Fire, insects, forests and ecosystem processes in Greater Yellowstone

Forests throughout the West are already changing, and our research focuses on when, where, how and why changes will play out in the decades ahead. Our long-term studies began in 1988, when the size and severity of the fires that burned through Yellowstone National Park and surrounding lands surprised scientists, park managers and the public. Along with her students and collaborators, Dr. Turner has studied the effects of fire on postfire vegetation and ecosystem processes for over 30 yrs. Infrequent but high-severity fire is natural in this landscape, and the plants and animals are well adapted to fires that burned historically at intervals of 100–300 years.

For the past decade, our research group has focused on whether these forested landscapes will still be able to bounce back in the face of changing climate and disturbance regimes. We use field studies, experiments, remotely sensed data, and process-based simulation modeling to track postfire forest dynamics, explore disturbance interactions, uncover the mechanisms underpinning forest recovery, and explore scenarios of forest change through 2100.

We also have a long-term focus on ecosystem processes, including how stocks and fluxes of carbon and nitrogen change as postfire forests age and what controls these rates. Current research aims to determine how the nitrogen that is lost to combustion during forest fire is recovered by these fast-growing forests that lack abundant symbiotic nitrogen fixers yet thrive in nutrient-poor soils. These studies focus on biogeochemical cycling in vegetation and soils and include field studies and experiments. 

The Burn: Dr. Monica Turner (The Franklin Institute)

Fires in the West may be changing the future of forests (UW-Madison)

Selected recent + classic publications

(Please visit our publications page for PDFs)

Hoecker, T. J., and M. G. Turner. 2022. Interactions between climate and fire-driven vegetation change constrain the distributions of forest vertebrates during the 21st century. Diversity and Distributions 28:727-744.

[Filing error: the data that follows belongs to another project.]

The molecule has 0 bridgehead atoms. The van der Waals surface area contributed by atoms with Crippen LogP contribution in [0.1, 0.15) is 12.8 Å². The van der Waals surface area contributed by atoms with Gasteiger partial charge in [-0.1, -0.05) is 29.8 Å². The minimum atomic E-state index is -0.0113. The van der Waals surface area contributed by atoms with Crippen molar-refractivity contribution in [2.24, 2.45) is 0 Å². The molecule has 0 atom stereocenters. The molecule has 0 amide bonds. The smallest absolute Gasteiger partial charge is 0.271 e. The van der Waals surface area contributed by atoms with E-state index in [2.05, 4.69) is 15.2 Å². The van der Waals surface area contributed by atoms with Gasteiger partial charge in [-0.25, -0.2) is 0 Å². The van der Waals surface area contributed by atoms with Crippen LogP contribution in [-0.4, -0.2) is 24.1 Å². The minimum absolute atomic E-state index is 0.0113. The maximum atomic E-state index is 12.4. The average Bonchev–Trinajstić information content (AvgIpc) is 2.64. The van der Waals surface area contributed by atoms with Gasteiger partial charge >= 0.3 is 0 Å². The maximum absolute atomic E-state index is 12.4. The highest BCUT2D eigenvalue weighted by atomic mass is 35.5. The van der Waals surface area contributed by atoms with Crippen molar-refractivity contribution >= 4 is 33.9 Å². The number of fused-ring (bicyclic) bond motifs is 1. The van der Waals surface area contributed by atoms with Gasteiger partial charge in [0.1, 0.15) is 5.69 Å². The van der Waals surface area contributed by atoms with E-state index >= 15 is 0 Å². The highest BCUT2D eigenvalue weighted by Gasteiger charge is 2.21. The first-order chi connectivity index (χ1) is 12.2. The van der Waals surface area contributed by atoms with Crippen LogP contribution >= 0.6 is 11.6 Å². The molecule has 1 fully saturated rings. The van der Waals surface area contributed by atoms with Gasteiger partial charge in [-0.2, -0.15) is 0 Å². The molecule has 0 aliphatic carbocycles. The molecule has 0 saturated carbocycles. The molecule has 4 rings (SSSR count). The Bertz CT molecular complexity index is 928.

Turner, M. G., K. H. Braziunas, W. D. Hansen, T. J. Hoecker, W. Rammer, Z. Ratajczak, A. L. Westerling, and R. Seidl. 2022. The magnitude, direction and tempo of forest change in Greater Yellowstone in a warmer world with more fire. Ecological Monographs 92(1): e01485.

Braziunas, K. H., R. Seidl, W. Rammer, and M. G. Turner. 2021. Can we manage a future with more fire? Effectiveness of defensible space treatment depends on housing amount and configuration. Landscape Ecology 36:309-330.

Gill, N. S., T. J. Hoecker, and M. G. Turner. 2021. The propagule doesn’t fall far from the tree, especially after short-interval fire. Ecology 102(1):e03194.

Rammer, W., K. H. Braziunas, W. D. Hansen, Z. Ratajczak, A. L. Westerling, M. G. Turner, and R. Seidl. 2021. Widespread regeneration failure in forests of Greater Yellowstone under scenarios of future climate and fire. Global Change Biology 27:4339-4351.

Hansen, W. D., D. Abendroth, W. Rammer, R. Seidl, and M. G. Turner. 2020. Can wildland fire management alter 21st-century fire patterns and forests in Grand Teton National Park? Ecological Applications 30(2), e02030.

Turner, M. G., T. G. Whitby, and W. H. Romme. 2019. Feast not famine: Nitrogen pools recover rapidly in 25-yr old postfire lodgepole pine. Ecology 100(3): e02626.

Turner, M. G., K. H. Braziunas, W. D. Hansen, and B. J. Harvey. 2019. Short-interval fire erodes the resilience of subalpine lodgepole pine forests. Proceedings of the National Academy of Sciences 116:11319-11328.

Hansen, W. D., and M. G. Turner. 2019. Origins of abrupt change? Postfire subalpine conifer regeneration declines nonlinearly with warming and drying. Ecological Monographs 89(1), e01340.

Seidl, R., D. C. Donato, K. A Raffa, and M. G. Turner. 2016. Spatial variability in tree regeneration after wildfire delays and dampens future bark beetle outbreaks. Proceedings of the National Academy of Sciences 113:13075-13080.

Romme, W. H., T. G. Whitby, D. B. Tinker, and M. G. Turner. 2016. Deterministic and stochastic processes lead to divergence in plant communities during the first 25 years after the 1988 Yellowstone Fires. Ecological Monographs 86:327-351.

Harvey, B. J., D. C. Donato and M. G. Turner. 2014. Recent mountain pine beetle outbreaks, wildfire severity, and postfire tree regeneration in the US Northern Rockies.  Proceedings of the National Academy of Sciences 111(42):15120-15125.

Turner, M. G., W. H. Romme and D. B. Tinker. 2003. Surprises and lessons from the 1988 Yellowstone fires. Frontiers in Ecology and the Environment 1(7):351-358.

Turner, M. G., W. H. Romme, R. H. Gardner and W. W. Hargrove. 1997. Effects of fire size and pattern on early succession in Yellowstone National Park. Ecological Monographs 67:411-433.

Romme, W. H. and M. G. Turner. 1991. Implications of global climate change for biodiversity in the Greater Yellowstone Ecosystem. Conservation Biology 5:373-386